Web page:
extreme-golf-course

4 of the 8 most extreme golf courses in the world…

So who says golf can’t be extreme? If you’ve seen our past 2 articles (and I’d better warn you that there are likely to be more in the pipeline) you, too, might be revising your opinion of golf and golfers… here’s the last 4 of the 8 most extreme golf courses in the world…

Ushuaia Golf Club, Argentina.

This is the world’s sourthernmost golf course and the tmeperatures reflect this. Ushuaia has a maritime subantarctic climate. Temperatures average 1 °C (33 °F) in the coldest month, and 9 °C (48 °F) in the warmest month. The record low is −20 °C (−4 °F) (July), and record high 31 °C (87.8 °F) (December). The record low ever recorded in summer is −6 °C (21 °F) (February). It is a short, difficult and windy 9-holes links course.  From October to April, days are longer and one can play between 6 AM and 10 PM. It is not a championship course. It is different. Created in 1992, the first 9 holes of the Ushuaia Golf Course are located  at the door of the Lapataia National Natural Park nearby the ancient convict train station on the steep hills along a mountain stream, el Rio Pipo. Between snow-topped mountains and the cold waters of the Beagle Channel, the course ambles from the steep slopes, over the small tumultuous river and back up  and down the hill again. There is a touch of the  wild Scottish Highlands here. The holes are short but not straight with narrow fairways, small greens near the stream and the ever-present winds. There is no sophistication, just a lovely natural place with a warm welcome at the club house.

 

North Cape Golf Club, Norway.

And once again from once extreme to the other – from the southern-most course to the northern-most one…  this course is 280m north of the Arctic Circle. The typical golfing season in Norway ranges from early May until the snow comes (mid/late November). Golfing in many locations is possible twenty four hours a day between the middle of May until the end of July. A golfer’s paradise? or a non-golfer’s nightmare! This is not a challenging golf course, with its 6-hole course, 2 par 4’s and 4 par 3’s and quantities of mud, but it has one lovely oddity – with the Arctic Circle Norwegians having little sense of territory, and obviously a great sense of sportsmanship, if the ball lands in one of the unfenced gardens that border the course, you are allowed to lob it back into play! Although North Cape is on the list of 8 most extreme golf courses, it is now no longer the most northern -most. It has been superceded by Hammerfest Golf Course – also Norway.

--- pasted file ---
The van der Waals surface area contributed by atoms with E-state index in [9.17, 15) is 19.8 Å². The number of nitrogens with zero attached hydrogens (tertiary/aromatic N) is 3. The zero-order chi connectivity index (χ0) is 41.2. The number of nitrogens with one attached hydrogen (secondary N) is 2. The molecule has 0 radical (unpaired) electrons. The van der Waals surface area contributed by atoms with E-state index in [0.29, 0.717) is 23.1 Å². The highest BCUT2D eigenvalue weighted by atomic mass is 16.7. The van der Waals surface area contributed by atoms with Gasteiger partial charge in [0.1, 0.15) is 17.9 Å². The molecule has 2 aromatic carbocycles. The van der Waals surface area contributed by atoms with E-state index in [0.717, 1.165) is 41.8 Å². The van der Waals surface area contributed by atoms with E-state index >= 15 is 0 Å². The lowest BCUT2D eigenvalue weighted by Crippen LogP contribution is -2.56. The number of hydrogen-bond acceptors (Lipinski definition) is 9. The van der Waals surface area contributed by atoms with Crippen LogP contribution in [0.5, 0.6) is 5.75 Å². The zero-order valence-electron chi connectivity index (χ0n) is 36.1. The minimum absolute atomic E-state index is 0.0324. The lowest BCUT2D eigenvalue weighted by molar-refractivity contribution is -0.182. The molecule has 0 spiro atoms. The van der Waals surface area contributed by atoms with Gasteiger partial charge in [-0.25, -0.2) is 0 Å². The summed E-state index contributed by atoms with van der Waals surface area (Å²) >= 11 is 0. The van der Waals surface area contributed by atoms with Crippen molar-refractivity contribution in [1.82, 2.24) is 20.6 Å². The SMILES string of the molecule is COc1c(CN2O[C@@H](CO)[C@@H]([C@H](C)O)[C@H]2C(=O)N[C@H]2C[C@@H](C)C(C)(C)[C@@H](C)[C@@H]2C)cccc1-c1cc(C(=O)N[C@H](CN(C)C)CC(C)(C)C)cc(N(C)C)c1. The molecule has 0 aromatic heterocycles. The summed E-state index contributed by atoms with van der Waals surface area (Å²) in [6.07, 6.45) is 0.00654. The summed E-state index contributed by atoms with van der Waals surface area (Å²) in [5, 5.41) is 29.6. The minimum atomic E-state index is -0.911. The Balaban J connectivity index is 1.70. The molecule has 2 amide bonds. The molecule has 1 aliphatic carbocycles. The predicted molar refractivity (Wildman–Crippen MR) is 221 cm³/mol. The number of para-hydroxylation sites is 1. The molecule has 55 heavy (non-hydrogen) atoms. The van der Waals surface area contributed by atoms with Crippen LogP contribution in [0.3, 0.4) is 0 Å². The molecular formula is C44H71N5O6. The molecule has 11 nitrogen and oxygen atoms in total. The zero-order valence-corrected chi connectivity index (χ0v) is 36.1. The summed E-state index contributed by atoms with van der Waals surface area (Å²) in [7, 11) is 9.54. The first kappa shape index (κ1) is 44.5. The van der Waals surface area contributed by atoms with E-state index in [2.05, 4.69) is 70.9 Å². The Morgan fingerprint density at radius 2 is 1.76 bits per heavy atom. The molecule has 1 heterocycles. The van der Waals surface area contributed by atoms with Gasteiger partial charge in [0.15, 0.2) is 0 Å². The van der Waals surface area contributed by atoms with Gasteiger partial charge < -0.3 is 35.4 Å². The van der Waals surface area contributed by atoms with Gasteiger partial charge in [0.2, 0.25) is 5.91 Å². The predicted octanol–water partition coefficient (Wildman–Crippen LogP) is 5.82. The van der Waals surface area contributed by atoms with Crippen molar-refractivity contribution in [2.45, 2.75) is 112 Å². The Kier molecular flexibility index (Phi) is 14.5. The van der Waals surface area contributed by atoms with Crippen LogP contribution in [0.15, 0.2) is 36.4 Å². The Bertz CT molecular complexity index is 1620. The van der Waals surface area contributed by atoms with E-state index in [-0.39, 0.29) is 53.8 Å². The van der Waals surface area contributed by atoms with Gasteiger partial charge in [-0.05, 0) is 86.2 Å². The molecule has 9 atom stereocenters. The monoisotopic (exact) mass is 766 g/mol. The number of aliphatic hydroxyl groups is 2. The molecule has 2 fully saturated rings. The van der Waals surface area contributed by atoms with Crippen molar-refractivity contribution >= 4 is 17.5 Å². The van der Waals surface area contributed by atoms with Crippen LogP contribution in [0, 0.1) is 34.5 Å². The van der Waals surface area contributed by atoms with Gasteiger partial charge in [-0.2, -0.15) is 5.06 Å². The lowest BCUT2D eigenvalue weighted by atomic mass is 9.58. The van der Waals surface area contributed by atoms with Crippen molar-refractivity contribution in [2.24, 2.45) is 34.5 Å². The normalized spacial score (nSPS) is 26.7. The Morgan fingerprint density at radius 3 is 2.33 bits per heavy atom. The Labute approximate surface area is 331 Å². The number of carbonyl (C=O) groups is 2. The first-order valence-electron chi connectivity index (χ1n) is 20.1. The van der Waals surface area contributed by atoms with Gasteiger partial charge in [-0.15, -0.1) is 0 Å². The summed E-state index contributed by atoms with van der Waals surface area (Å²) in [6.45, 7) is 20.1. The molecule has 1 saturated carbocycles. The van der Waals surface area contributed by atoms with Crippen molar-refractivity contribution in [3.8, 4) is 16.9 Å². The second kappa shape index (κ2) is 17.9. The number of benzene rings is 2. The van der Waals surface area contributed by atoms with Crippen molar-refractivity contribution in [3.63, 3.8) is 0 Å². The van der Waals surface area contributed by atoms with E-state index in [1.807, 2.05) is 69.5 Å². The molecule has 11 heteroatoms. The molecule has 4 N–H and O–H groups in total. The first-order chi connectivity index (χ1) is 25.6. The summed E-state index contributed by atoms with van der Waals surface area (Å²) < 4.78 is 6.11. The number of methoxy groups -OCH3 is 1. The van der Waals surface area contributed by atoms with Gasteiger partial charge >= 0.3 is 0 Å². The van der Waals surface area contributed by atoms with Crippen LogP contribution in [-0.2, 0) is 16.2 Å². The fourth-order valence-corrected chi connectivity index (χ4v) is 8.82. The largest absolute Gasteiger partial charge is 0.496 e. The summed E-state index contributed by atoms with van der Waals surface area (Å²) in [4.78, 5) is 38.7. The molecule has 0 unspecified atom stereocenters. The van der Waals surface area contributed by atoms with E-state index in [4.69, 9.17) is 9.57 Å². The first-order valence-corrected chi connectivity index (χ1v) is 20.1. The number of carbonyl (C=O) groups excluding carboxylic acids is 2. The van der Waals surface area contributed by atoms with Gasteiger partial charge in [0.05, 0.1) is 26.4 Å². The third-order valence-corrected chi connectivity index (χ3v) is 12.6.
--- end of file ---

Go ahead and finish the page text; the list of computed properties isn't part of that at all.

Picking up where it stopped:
Ko’olau Golf Club, Hawaii.

This is reputably the toughest golf course in the world. Carved out of the topical rainforest on the windward side of the 2,000-foot Ko’olau Ridge mountain range, Ko’olau encompasses three distinct climate zones and features winding ravines, extreme elevation changes, and breathtaking views of cascading waterfalls – all on one golf course!. Situated on eastern Oahu, the rugged landscape of this tropical jungle course uses ravines as the target for holes and boasts lush vegetation and huge sand bunkers. The course was built in 1991 as a private Country Club for the high rollers, located just over the Pali Highway from Honolulu.  You can’t beat this golf course for beautz. It has breathtaking mountain views, spectacular fiarwazs surrounded by rainforest, and dramatic sights of the Pacific Ocean. The rule of thumb here is to bring the same number of balls as your handicap. The 18th hole has two carries over a giant ravine – both the drive and the approach shot… you have been warned!


Koolau Golf Course Photo 1

And last, but not least, the world’s oldest and most famous course: Old Course, St. Andrews, Scotland.

If there is a single course in the entire world that most golfers aspire to play just once in their lifetime, it is the Old Course at St Andrews in Scotland – a course like no other and an experience like no other. Golf has been played on the Links at St Andrews since around 1400 AD and the Old Course is renowned throughout the world as the Home of Golf. Golf was clearly becoming popular in the middle ages, as the game was banned in 1457 by King James II of Scotland who felt it was distracting young men from archery practice. This ban was repeated by succeeding monarchs until James IV threw in the towel and in 1502 became a golfer himself. As the 600 year history of the Links has unfolded, one simple track hacked through the bushes and heather has developed into six, and now seven with the new Castle Course open, public golf courses, attracting hundreds of thousands of golfing pilgrims from around the globe. St Andrews Links is the largest golfing complex in Europe and all 18 hole courses can be booked in advance. In 1764 the Old Course consisted of 22 holes, 11 out and 11 back, with golfers playing to the same hole going out and in, except for the 11th and 22nd holes. The golfers decided that the first four holes, and therefore also the last four holes, were too short and that they should be made into two holes instead of four. This reduced the number of holes in the round from 22 to 18, and that is how today’s standard round of golf was created.

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